We call that day good on which Christ died because by His death He showed His great love for man, and purchased for him every blessing.
This is from the Baltimore Catechism. It reflects the most common and appropriate answer among Christians.
While Christians reflect deeply on what Christ endured and the great sorrow of that day, all generally agree that what is truly important about that particular Friday is not what men did to God, but instead what God did. God, perfectly innocent, sacrificed Himself and his own life in order to save us from the worst possible fate, because of his love for us. There is nothing, not even our own individual conception, for which we should be more thankful. It is the source of every blessing.
So a template answer might be:
I call it Good Friday because, though it is a very sad day, it is also the day that Jesus, because of his love for us, saved us from the very worst possible sort of death, and through this sacrifice purchased everything that is good. There is no other day that I am more thankful for, no other act or day that is more Good.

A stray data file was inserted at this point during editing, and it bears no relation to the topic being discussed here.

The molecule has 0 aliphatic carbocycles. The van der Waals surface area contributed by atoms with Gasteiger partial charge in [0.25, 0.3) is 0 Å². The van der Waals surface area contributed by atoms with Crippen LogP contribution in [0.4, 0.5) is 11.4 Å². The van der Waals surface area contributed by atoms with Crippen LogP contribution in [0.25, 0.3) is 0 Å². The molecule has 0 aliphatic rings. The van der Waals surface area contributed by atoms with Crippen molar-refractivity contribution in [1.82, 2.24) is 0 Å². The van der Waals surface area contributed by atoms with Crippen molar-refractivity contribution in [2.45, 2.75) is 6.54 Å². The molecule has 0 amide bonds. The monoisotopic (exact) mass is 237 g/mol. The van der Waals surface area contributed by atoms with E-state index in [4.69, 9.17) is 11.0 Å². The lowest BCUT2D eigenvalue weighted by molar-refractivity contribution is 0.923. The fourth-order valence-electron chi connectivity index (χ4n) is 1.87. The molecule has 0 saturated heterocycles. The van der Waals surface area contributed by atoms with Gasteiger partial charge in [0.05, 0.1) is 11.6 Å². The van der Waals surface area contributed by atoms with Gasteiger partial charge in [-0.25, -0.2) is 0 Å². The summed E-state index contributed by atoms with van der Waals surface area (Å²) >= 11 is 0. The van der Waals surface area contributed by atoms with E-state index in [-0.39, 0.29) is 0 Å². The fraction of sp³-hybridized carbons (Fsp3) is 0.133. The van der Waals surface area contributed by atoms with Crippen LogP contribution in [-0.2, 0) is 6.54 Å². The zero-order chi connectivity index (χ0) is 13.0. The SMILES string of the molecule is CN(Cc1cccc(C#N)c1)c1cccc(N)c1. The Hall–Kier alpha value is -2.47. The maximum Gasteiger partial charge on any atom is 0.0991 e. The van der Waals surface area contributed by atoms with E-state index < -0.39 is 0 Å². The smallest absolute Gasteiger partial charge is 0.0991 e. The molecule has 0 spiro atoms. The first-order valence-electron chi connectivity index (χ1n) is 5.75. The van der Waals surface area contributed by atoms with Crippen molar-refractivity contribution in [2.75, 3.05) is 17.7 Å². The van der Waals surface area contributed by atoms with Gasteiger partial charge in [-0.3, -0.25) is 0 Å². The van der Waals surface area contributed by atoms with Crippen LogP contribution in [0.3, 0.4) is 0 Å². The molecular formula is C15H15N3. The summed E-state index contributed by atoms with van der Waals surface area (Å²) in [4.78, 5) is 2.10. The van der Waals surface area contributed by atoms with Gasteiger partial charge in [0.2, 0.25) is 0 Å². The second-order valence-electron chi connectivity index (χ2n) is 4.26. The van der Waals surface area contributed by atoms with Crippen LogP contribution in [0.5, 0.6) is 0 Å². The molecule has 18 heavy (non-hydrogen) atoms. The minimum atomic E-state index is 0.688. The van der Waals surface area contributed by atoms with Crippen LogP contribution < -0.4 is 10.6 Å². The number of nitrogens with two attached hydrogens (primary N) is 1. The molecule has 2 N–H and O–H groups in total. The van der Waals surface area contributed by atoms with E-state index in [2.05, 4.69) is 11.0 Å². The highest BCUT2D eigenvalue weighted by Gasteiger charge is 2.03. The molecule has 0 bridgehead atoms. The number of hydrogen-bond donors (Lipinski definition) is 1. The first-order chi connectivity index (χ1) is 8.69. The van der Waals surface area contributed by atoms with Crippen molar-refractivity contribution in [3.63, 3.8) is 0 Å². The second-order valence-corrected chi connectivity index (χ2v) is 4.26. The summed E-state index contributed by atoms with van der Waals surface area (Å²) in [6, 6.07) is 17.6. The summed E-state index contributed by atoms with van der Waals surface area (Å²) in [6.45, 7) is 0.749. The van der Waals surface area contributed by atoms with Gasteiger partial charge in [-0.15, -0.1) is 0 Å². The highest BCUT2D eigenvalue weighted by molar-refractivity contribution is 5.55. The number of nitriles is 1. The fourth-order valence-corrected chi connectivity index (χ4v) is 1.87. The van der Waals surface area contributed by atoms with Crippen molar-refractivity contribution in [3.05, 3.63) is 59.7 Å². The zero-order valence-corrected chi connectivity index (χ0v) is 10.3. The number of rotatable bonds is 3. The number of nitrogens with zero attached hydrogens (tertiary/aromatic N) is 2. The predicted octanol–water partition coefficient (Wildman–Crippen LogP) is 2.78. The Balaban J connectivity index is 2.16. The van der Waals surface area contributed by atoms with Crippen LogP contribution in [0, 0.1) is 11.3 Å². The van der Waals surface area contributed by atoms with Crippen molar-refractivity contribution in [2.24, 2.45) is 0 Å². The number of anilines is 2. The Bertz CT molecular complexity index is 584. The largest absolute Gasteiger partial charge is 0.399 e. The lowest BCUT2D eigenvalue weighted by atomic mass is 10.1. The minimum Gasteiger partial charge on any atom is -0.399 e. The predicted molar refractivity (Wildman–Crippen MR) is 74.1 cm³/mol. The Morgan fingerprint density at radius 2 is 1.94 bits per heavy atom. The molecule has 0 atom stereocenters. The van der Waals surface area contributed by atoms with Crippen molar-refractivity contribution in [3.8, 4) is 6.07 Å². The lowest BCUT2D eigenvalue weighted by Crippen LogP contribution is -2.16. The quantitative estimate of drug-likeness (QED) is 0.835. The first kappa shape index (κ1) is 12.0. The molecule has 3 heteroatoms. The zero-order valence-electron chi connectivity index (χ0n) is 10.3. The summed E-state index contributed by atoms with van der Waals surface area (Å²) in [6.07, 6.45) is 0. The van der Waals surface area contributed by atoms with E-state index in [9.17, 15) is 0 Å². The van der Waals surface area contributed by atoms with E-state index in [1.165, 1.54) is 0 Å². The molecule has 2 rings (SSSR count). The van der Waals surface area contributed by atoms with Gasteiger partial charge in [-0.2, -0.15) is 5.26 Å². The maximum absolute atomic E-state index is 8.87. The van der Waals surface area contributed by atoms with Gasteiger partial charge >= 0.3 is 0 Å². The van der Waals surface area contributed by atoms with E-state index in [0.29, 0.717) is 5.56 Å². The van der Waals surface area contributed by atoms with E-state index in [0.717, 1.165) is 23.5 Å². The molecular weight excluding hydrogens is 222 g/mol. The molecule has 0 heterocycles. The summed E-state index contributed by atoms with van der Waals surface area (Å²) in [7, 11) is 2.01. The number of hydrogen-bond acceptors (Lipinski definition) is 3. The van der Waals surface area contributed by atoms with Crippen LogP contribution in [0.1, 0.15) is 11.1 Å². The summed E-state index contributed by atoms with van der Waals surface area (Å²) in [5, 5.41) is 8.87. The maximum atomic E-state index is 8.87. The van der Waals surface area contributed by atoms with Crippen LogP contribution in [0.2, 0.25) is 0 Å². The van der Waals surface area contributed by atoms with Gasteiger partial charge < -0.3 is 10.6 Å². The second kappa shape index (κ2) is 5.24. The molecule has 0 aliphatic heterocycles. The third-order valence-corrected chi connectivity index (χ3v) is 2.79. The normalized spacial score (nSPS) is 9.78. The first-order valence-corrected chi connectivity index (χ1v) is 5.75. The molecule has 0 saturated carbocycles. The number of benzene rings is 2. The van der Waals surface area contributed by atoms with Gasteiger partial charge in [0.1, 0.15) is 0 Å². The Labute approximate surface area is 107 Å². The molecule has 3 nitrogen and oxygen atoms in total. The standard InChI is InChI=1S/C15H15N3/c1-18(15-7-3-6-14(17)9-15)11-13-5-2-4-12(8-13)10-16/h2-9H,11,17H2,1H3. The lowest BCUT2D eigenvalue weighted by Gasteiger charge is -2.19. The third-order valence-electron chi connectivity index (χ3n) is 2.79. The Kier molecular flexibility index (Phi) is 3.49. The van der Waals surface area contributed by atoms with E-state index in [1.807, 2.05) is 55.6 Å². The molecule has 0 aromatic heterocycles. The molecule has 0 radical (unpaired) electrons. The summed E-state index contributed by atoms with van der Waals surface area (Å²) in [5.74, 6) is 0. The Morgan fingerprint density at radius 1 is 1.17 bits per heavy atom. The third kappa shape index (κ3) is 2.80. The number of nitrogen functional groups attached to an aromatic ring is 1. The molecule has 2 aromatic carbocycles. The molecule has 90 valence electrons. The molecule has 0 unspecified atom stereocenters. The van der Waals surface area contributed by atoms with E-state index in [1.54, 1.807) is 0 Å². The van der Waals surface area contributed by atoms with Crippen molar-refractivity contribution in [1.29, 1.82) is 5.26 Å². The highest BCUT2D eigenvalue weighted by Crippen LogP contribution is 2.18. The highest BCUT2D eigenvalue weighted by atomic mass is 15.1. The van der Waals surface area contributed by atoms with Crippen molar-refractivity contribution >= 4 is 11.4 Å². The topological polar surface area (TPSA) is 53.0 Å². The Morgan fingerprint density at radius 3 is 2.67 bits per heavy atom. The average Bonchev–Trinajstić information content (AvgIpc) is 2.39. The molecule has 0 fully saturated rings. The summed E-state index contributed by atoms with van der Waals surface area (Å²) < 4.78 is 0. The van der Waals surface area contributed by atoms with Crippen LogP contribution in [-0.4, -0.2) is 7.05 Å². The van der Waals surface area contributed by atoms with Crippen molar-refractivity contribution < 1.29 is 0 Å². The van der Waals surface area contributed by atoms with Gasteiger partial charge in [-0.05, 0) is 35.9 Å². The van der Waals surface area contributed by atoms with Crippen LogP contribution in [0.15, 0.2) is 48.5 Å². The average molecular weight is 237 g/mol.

The intensity of the language can be toned up or down as you see fit, though. Or more briefly:
It's the day that the most Good person ever did the most Good thing ever.
As for the history of how this phrasing came to be, we're not so sure. The Catholic Encyclopedia says:
The origin of the term Good is not clear. Some say it is from "God's Friday" (Gottes Freitag); others maintain that it is from the German Gute Freitag, and not specially English. Sometimes, too, the day was called Long Friday by the Anglo-Saxons; so today in Denmark.